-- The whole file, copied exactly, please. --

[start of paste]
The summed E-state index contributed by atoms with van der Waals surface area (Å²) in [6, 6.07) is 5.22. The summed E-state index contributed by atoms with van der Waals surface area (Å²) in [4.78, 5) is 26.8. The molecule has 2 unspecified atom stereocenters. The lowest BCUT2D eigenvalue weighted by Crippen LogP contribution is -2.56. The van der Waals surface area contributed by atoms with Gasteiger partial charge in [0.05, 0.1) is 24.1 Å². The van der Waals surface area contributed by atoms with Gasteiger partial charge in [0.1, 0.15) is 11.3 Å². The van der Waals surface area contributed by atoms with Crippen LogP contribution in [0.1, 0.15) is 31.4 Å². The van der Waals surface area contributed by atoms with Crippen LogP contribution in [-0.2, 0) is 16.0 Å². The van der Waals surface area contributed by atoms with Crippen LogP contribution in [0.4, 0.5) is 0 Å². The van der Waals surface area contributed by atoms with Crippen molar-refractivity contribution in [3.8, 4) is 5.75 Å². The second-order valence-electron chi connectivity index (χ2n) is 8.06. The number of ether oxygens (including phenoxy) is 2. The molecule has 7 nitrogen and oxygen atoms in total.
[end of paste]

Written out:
The summed E-state index contributed by atoms with van der Waals surface area (Å²) in [6, 6.07) is 5.22. The summed E-state index contributed by atoms with van der Waals surface area (Å²) in [4.78, 5) is 26.8. The molecule has 2 unspecified atom stereocenters. The lowest BCUT2D eigenvalue weighted by Crippen LogP contribution is -2.56. The van der Waals surface area contributed by atoms with Gasteiger partial charge in [0.05, 0.1) is 24.1 Å². The van der Waals surface area contributed by atoms with Gasteiger partial charge in [0.1, 0.15) is 11.3 Å². The van der Waals surface area contributed by atoms with Crippen LogP contribution in [0.1, 0.15) is 31.4 Å². The van der Waals surface area contributed by atoms with Crippen LogP contribution in [-0.2, 0) is 16.0 Å². The van der Waals surface area contributed by atoms with Crippen LogP contribution in [0.4, 0.5) is 0 Å². The van der Waals surface area contributed by atoms with Crippen molar-refractivity contribution in [3.8, 4) is 5.75 Å². The second-order valence-electron chi connectivity index (χ2n) is 8.06. The number of ether oxygens (including phenoxy) is 2. The molecule has 7 nitrogen and oxygen atoms in total.